Register for the free webcast, “Life Streams, Walled Gardens, and the Internet of Living Things.” Brigitte Piniewski and Hagen Finley will discuss the Internet of Living Things, what makes sensoring and monitoring data emanating from our bodies unique, and why we should elect to participate in this seemingly Orwellian mistake of open-sourcing our personal health data.
The majority of the 3.8 trillion dollars spent on sick care today is spent on treating chronic ailments that took decades to become symptomatic.
Making better day-to-day health decisions is by far the least costly way to avoid spending trillions on late-life care. Further, much of people’s health-related suffering can be significantly reduced or eliminated by making better lifestyle choices earlier in life. The business value is clear, but will wearables deliver on the promise to better inform and influence our health decisions?
The IoT model
Network-connected industrial devices have increasingly captured the imaginations of technologists and manufacturers. Real-time reporting from embedded sensors not only changes the way machines function, it changes the way they are sold and operated. GE, for example, rents its jet engines to carriers, then extends that product offering by wrapping the engines with a full-service contract. Sensors embedded in the engines provide consumption-based billing information and allow GE to perform just-in-time maintenance on field-replaceable engine parts. The carrier’s maintenance model is dramatically more effective and efficient than the previous non-sensored model, which either pulled engines out of service based on mileage or based on part failure, both of which translated to waste for the carriers.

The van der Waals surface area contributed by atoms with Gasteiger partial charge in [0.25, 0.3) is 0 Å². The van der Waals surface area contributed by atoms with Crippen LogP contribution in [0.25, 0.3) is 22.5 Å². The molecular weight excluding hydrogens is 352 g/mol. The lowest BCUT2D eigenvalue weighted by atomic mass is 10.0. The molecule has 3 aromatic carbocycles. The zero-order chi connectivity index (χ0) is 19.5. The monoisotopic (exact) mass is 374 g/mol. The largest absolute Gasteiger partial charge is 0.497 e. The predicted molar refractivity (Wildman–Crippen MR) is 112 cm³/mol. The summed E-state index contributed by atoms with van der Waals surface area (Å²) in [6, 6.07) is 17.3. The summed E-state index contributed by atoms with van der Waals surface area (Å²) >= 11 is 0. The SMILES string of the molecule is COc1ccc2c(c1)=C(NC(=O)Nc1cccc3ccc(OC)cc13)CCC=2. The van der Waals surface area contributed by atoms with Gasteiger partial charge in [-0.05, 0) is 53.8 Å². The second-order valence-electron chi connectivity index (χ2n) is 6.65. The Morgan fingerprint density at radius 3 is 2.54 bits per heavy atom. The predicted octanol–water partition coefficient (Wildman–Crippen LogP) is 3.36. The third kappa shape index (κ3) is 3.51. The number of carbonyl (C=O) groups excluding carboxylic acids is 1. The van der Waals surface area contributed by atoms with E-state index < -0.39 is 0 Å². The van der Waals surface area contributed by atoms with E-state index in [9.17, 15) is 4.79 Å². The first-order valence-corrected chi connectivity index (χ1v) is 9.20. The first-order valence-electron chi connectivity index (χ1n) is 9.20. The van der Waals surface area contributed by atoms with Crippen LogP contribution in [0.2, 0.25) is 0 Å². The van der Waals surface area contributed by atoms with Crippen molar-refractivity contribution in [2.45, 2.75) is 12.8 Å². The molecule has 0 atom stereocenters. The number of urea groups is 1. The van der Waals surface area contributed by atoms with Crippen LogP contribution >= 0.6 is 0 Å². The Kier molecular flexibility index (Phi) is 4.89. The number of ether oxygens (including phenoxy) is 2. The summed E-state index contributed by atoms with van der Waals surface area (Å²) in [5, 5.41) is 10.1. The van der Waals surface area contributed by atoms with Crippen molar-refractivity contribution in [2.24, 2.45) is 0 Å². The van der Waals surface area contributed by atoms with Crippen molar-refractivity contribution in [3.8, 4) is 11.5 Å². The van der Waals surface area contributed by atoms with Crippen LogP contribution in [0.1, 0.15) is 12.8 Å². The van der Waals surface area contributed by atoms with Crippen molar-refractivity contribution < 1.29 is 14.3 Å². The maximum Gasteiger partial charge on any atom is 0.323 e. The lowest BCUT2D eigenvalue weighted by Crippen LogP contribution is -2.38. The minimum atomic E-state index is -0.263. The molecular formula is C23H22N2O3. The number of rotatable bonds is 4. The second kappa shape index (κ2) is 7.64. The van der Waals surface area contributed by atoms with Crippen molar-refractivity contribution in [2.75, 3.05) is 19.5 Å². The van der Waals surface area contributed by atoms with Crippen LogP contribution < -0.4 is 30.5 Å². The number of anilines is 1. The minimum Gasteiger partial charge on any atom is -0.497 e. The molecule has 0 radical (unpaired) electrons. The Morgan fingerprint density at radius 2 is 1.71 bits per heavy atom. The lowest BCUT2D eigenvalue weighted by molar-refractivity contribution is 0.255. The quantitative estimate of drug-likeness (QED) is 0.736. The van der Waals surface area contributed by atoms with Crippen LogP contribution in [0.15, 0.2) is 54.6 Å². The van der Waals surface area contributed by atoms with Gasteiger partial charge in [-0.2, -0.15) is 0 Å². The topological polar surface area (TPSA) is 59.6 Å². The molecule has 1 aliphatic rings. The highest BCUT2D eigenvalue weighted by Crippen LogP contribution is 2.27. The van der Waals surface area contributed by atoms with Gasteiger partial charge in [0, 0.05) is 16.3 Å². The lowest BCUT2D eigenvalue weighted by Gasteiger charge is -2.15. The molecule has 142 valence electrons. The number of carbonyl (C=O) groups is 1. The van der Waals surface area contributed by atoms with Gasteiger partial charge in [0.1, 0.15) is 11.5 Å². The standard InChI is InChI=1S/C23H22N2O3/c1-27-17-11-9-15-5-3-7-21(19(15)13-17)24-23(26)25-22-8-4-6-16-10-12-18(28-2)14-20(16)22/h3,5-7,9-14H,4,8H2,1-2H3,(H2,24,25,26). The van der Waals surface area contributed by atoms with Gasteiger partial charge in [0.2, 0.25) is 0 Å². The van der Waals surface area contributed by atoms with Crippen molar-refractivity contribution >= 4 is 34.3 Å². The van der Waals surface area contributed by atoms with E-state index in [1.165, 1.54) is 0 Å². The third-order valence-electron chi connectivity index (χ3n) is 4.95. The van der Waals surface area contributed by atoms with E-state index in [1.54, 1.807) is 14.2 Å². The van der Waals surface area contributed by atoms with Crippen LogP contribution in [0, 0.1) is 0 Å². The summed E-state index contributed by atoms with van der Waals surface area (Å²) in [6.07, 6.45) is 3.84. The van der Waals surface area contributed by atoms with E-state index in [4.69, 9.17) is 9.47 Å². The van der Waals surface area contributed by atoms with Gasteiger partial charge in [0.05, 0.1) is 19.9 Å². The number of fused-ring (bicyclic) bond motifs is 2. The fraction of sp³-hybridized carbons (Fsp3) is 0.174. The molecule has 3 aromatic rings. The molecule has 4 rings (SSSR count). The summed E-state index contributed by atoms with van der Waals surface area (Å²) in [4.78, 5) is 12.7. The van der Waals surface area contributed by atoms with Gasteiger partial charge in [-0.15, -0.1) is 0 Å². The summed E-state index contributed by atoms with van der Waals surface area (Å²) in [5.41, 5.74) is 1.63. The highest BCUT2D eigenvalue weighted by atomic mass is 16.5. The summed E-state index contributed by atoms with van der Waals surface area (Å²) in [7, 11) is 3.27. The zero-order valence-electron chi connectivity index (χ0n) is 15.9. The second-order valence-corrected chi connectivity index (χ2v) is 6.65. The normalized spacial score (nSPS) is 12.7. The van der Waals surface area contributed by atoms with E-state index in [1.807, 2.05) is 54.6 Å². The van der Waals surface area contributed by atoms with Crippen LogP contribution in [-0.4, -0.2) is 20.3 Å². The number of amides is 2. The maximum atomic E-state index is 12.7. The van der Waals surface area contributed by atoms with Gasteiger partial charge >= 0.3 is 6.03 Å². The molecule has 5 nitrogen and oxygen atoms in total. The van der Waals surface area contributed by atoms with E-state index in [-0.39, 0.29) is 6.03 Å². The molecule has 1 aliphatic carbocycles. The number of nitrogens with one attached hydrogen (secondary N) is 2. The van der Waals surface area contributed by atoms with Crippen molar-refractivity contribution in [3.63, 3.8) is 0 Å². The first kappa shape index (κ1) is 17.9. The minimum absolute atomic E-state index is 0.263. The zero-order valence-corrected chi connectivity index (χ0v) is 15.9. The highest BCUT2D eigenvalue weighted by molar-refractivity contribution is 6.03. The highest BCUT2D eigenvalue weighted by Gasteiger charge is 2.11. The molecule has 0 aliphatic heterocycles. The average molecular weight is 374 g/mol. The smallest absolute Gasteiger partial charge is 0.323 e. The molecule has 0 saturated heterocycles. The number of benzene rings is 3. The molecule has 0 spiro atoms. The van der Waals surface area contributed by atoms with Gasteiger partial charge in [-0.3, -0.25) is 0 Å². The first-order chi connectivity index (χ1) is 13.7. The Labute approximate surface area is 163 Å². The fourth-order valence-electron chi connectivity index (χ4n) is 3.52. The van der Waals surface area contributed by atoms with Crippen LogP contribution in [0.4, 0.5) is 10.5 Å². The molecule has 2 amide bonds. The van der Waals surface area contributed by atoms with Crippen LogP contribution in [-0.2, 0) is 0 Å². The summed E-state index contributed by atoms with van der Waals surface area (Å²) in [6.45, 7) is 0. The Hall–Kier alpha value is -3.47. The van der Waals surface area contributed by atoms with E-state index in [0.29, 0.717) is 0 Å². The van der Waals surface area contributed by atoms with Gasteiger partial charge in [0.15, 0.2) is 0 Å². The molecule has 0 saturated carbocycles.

While the number of products that fully exploit this new model is relatively small today, the Internet of Things (IoT) appears to be rapidly expanding into new markets. For example, Michelin is now selling sensor-enhanced tires on a ton-kilometer revenue contribution basis:
“Payment is proportional to the tire’s productive contribution to extraction, using the basic unit of the ton-kilometer on which is applied a unit price. It is therefore a factor which quantifies the work effectively done by the tire over a defined period.”
The embedded tire sensors also allow Michelin to offer large-fleet trucking companies a new service that monitors and manages fuel consumption.
The Internet of Living Things
Another one of these emerging markets is the Internet of Living Things (IoLT). Scientists have been monitoring animals in the wild and domesticated livestock on the ranch for decades. Hospitals attach sensors to patients to monitor their vital signs. In that respect, the concept of “wearables” isn’t really new. However, outfitting healthy human beings with sensors in a manner similar to industrial products is a new idea, made possible by swift advances in miniaturization and wireless communications. Assuming an IoLT for our bodies is feasible, what makes monitoring data about living things unique, and why would you and I elect to participate in this seemingly Orwellian social mistake?